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Grain size

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Grain size

Wentworth grain size chart from United States Geological Survey Open-File Report 2006-1195

Particle size, also called grain size, refers to the diameter of individual grains of sediment, or the lithified particles in clastic rocks. The term may also be applied to other granular materials. This is different from the crystallite size, which is the size of a single crystal inside the particles or grains. A single grain can be composed of several crystals. Granular material can range from very small colloidal particles, through clay, silt, sand, and gravel, to boulders.

Krumbein Phi Scale-United States

Size ranges define limits of classes that are given names in the Wentworth scale (or Udden-Wentworth) used in the United States. The Krumbein phi (φ) scale, a modification of the Wentworth scale created by W. C. Krumbein[1] in 1937, is a logarithmic scale computed by the equation

\phi=-\log_2{D/D_0},

where

\phi is the Krumbein phi scale,
D is the diameter of the particle, and
D_0 is a reference diameter, equal to 1 mm (to make the equation dimensionally consistent).

This equation can be rearranged to find diameter using φ:

D=D_0 \times 2^{-\phi}\,
φ scale Size range
(metric)
Size range
(approx. inches)
Aggregate name
(Wentworth Class)
Other names
−8 < 256 mm < 10.1 in < Boulder
−6 to −8 64–256 mm 2.5–10.1 in Cobble
−5 to −6 32–64 mm 1.26–2.5 in Very coarse gravel Pebble
−4 to −5 16–32 mm 0.63–1.26 in Coarse gravel Pebble
−3 to −4 8–16 mm 0.31–0.63 in Medium gravel Pebble
−2 to −3 4–8 mm 0.157–0.31 in Fine gravel Pebble
−1 to −2 2–4 mm 0.079–0.157 in Very fine gravel Granule
0 to −1 1–2 mm 0.039–0.079 in Very coarse sand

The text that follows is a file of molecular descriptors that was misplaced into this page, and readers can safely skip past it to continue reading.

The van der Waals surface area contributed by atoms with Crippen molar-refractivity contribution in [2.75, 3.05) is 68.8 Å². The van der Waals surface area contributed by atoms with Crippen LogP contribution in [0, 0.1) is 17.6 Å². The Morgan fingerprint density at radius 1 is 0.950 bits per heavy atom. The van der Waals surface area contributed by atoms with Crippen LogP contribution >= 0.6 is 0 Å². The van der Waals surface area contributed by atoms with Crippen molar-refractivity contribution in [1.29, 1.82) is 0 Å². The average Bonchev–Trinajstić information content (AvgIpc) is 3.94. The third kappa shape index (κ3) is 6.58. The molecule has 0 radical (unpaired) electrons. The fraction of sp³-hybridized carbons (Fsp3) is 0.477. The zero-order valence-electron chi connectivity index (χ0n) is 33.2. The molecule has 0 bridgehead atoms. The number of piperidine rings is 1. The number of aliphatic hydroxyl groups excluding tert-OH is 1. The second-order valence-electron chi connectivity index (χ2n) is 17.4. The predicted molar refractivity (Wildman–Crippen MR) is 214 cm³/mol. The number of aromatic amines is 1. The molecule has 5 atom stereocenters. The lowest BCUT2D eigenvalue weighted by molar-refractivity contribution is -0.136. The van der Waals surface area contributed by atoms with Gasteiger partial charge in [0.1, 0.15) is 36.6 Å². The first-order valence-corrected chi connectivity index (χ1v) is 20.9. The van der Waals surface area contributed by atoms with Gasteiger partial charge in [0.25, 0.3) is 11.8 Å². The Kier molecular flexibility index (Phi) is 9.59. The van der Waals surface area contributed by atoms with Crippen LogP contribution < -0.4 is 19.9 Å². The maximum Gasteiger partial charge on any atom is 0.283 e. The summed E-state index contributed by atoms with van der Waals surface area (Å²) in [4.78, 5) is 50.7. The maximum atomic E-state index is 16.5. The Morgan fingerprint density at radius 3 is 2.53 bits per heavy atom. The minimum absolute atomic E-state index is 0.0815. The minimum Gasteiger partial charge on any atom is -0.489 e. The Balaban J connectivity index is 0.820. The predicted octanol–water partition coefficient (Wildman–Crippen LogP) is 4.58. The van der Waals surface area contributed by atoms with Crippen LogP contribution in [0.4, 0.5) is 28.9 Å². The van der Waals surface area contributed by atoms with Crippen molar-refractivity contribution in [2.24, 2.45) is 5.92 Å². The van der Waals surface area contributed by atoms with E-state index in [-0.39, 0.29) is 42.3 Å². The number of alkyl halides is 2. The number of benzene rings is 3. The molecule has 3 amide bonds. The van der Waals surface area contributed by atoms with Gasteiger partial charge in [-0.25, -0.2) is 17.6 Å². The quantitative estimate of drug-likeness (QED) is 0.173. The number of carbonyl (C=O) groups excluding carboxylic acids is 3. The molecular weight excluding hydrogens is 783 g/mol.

1 to 0 ½–1 mm 0.020–0.039 in Coarse sand
2 to 1 ¼–½ mm 0.010–0.020 in Medium sand
3 to 2 125–250 µm 0.0049–0.010 in Fine sand
4 to 3 62.5–125 µm 0.0025–0.0049 in Very fine sand
8 to 4 4–62.5 µm 0.00015–0.0025 in Silt Mud
10 to 8 1-4 µm < 0.00015 in Clay Mud
20 to 10 1-1000 nm < 0.000039 in Colloid Mud

In some schemes, gravel is anything larger than sand (comprising granule, pebble, cobble, and boulder in the table above).

International scale

ISO 14688-1, establishes the basic principles for the identification and classification of soils on the basis of those material and mass characteristics most commonly used for soils for engineering purposes. ISO 14688-1 is applicable to natural soils in situ, similar man-made materials in situ and soils redeposited by man.[2]
ISO 14688-1[3]
Name Size range (mm)
Very coarse soil Large boulder LBo >630
Boulder Bo 200 – 630
Cobble Co 63 – 200
Coarse soil Gravel Coarse gravel CGr 20 – 63
Medium gravel MGr 6.3 – 20
Fine gravel FGr 2.0 - 6.3
Sand Coarse sand CSa 0.63 - 2.0
Medium sand MSa 0.2 - 0.63
Fine sand FSa 0.063 - 0.2
Fine soil Silt Coarse silt CSi 0.02 - 0.063
Medium silt MSi 0.0063 - 0.02
Fine silt FSi 0.002 - 0.0063
Clay Cl ≤0.002

Sorting

An accumulation of sediment can also be characterized by the grain size distribution, called sorting. According to a formula[4] the sorting can be quantified as

φ < 0.35 0.35 < φ < 0.50 0.50 < φ < 0.71 0.71 < φ < 1.00 1.00 < φ < 2.00 2.00 < φ
very well sorted well sorted moderately well sorted moderately sorted poorly sorted very poorly sorted

See also

References

  1. ^ Krumbein, W. C.; Aberdeen, Esther (April 1937). "The Sediments of Barataria Bay". Journal of Sedimentary Petrology 7 (1). Retrieved 11 May 2014. (subscription required (help)). 
  2. ^ iso.org
  3. ^ ISO 14688-1:2002 at scribd.com
  4. ^ Folk, Robert L.; Ward, William C. (1957). "Brazos River bar: a study in the significance of grain-size parameters". Journal of Sedimentary Petrology 27 (1): 3–26.  

External links

  • R D Dean & R A Dalrymple, Coastal Processes with Engineering Applications (Cambridge University Press, 2002)
  • W C Krumbein & L L Sloss, Stratigraphy and Sedimentation, 2nd edition (Freeman, San Francisco, 1963).
  • J A Udden, "Mechanical composition of clastic sediments", Bull. Geol. Soc. Am. 25, 655-744 (1914).
  • C K Wentworth, "A scale of grade and class terms for clastic sediments", J. Geology V. 30, 377-392 (1922).
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